Monday, December 1, 2008

Blunder Down Under

Last Friday, I ventured to the multiplex to marvel at Baz Luhrmann's eight-years-in-the-making, two-years-in-the-waiting "Moulin Rouge!" follow-up, "Australia." Anyone who reads this blog knows I've been heralding the Down Under "Gone with the Wind" for months (just look here, here, here, and here). As expected, it was big and it was beautiful and it started out an enjoyable ride. But when I (FINALLY) walked out of what had been my most anticipated film of the season, I was crushed by a most tragic feeling: I don't think I ever want to see this movie again. What went wrong?

1. It's way too big for its britches.
I'm not daunted by long running times. Eight more endings and an additional hour in the extended cut of “The Return of the King?” I'm there. Six hours of HBO's grand miniseries “Angels in America?” Sign me up. But if I'm gonna devote that much time to a single piece of work, it'd better be masterpiece material or, at least, continuously entertaining. “Australia” clocks in at 2 hours and 45 minutes but trudges on for what feels like forever. I understand that Luhrmann was attempting to give equal play to three major cornerstones of his native land's history – life in the outback, Aboriginal discrimination, and the under-documented effects of the war on the nation – but, crikey, couldn't he have been a tad more selective in what he chose to show? I love sprawling flicks that have everything, but give me the goods in balance doses and, atop that, choose a flagship storyline. Not seamlessly but suffocatingly, “Australia” is an adventure tale, a gooey romance, a social commentary, a fantasy, a war film, a hackneyed comedy, a melodramatic soap opera...did I miss anything? As the movie nears its elusive end, it's anyone's guess which story thread will be used to tie things up. If Luhrmann threw any more shrimp on the barbie, the screen would go up in smoke.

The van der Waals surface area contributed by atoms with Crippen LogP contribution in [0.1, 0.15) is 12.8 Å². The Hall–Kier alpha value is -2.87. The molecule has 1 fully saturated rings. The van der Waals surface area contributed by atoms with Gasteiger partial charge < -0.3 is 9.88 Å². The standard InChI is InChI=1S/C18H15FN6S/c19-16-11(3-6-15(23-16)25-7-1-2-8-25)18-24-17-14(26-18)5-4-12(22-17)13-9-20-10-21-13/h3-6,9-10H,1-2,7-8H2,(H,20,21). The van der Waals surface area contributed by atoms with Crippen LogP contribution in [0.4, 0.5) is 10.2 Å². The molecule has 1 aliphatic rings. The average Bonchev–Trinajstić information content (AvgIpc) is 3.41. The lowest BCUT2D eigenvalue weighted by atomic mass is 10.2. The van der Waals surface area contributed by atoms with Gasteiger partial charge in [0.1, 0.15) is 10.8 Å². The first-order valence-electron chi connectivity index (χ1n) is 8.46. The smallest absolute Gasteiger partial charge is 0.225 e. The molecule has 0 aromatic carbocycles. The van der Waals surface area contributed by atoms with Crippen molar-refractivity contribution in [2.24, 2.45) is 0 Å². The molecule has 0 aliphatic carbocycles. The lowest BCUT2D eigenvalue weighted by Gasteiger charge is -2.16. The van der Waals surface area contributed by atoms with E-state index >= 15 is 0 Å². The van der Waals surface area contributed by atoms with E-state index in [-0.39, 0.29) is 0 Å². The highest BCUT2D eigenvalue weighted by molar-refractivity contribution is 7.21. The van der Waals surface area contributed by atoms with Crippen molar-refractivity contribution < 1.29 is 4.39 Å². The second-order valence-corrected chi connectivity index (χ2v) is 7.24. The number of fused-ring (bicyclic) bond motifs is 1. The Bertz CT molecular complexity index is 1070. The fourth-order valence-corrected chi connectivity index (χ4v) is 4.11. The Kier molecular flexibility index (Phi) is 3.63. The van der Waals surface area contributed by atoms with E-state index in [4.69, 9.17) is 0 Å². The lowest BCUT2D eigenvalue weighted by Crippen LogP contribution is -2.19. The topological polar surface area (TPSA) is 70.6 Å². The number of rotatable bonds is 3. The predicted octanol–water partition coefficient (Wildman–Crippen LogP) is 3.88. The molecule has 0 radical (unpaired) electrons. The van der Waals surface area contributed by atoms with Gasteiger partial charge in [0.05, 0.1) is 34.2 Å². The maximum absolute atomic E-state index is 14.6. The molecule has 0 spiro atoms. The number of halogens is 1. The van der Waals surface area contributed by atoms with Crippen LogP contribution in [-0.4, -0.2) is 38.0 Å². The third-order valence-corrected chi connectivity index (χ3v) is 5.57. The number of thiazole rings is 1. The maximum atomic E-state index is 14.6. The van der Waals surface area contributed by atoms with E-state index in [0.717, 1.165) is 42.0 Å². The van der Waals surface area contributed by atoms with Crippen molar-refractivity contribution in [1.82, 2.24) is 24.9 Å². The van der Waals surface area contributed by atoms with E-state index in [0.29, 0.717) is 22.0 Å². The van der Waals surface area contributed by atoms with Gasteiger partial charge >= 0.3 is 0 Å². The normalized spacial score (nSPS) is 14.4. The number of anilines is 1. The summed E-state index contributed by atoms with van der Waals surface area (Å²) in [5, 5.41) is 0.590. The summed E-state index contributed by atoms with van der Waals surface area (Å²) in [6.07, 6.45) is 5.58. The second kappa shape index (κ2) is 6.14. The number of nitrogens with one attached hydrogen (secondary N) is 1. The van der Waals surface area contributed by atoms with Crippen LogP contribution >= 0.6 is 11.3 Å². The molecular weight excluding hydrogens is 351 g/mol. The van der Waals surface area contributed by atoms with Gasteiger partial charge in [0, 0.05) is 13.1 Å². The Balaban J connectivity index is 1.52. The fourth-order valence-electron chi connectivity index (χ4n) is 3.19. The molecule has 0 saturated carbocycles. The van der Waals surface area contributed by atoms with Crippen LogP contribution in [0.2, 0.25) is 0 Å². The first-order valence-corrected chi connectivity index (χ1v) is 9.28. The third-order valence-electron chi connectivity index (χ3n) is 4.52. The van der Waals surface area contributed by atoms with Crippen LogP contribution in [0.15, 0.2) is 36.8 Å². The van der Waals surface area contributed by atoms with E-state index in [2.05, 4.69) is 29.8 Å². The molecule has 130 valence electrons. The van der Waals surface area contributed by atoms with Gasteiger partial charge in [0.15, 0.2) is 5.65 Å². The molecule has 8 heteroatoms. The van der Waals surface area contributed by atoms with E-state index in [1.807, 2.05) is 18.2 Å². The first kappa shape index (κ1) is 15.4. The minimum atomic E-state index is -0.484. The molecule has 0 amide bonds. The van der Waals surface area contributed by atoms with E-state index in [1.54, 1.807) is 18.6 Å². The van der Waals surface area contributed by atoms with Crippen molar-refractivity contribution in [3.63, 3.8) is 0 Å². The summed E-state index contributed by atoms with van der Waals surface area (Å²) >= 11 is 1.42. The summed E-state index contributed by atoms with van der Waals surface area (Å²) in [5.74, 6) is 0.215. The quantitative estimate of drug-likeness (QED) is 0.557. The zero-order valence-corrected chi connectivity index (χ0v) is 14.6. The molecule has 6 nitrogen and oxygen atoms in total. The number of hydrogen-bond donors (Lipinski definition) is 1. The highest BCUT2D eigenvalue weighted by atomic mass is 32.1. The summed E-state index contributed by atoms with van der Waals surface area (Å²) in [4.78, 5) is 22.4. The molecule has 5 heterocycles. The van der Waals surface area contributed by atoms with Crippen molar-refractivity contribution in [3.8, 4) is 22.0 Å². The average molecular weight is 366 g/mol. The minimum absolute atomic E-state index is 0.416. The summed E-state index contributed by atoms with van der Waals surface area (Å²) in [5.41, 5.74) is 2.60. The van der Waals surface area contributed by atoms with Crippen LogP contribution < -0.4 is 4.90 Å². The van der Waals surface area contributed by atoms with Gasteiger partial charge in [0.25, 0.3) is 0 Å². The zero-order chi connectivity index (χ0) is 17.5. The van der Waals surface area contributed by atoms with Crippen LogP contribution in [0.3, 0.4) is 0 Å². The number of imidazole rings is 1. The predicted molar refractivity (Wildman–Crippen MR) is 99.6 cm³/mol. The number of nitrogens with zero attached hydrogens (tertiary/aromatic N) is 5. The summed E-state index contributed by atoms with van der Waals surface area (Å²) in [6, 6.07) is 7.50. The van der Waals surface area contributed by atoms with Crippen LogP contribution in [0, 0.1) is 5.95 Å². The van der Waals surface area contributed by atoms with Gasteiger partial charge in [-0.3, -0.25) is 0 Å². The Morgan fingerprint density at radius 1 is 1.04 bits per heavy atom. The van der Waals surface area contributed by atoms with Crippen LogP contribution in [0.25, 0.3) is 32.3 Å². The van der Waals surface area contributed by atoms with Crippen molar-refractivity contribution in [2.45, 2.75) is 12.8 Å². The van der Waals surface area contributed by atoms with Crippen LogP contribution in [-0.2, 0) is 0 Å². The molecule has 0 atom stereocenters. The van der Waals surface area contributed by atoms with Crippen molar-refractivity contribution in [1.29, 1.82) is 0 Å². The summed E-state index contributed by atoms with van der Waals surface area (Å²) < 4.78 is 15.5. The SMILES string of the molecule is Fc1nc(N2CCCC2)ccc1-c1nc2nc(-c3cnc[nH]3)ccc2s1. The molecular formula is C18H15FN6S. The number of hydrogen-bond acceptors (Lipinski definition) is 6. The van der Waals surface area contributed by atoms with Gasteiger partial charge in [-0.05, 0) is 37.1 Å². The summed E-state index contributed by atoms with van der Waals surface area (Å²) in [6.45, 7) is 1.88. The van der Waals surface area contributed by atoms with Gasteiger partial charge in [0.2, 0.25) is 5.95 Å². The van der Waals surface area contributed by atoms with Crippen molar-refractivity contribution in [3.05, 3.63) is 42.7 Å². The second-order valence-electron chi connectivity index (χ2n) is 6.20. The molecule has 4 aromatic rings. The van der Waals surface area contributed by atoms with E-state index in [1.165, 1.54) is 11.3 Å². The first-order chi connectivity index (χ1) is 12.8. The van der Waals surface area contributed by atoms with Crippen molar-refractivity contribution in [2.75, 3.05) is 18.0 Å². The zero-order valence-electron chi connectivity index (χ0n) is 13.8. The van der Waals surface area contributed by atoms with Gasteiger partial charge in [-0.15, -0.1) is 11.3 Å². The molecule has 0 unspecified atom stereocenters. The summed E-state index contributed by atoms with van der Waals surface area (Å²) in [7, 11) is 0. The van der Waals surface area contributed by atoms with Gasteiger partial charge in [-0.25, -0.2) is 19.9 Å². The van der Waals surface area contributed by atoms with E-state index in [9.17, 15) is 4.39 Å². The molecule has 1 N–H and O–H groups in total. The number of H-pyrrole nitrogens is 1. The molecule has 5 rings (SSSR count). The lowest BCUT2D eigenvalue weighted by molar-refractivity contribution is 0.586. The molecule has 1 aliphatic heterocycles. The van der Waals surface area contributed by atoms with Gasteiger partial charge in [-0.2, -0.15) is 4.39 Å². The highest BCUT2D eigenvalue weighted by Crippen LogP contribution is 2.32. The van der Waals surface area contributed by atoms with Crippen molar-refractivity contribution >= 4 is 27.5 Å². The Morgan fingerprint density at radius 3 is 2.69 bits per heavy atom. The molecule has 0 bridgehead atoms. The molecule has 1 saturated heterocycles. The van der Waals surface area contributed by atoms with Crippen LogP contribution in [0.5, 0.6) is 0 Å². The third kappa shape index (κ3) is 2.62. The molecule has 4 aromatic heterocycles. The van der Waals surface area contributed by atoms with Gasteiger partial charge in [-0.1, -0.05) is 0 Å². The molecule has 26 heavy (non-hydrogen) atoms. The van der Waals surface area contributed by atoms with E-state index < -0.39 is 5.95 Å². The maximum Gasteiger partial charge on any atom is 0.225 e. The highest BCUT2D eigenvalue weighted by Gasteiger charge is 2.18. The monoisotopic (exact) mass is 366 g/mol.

2. It's cheesy.
One of the heads of “Australia”'s narrative hydra – penned by four screenwriters, including Luhrmann – involves the voodoo-mysticism of the Aborigine people, specifically that of King George (David Gulpilil, above), the teleporting grandfather of Lady Sarah Ashley's (Nicole Kidman) and Drover's (Hugh Jackman) adopted son, Nullah (Oprah favorite Zachary Taylor). The “magic” – which includes, but is not limited to, King George's uncannily omnipresent, flamingo-posed perch above each scene – works to a point, but it fast becomes yet another overindulgence. Usually, Nullah seems to be the only one who notices his grandpa's miraculous materializations. That is, except for us. We see him – a lot. The non-stop arrivals of the character flip him from intriguing to tiresome and cause the culture's incantations to go from mysterious to silly. That's about the time that the film's better half wraps up, via a dizzying and pretentious flash-forward sequence that sails across every landscape of the topographically diverse continent and a honky-dory home-sweet-home scenario that's so sappy/happy I had to make sure I wasn't stuck to my seat. And then disaster strikes.

3. It's rife with cliches.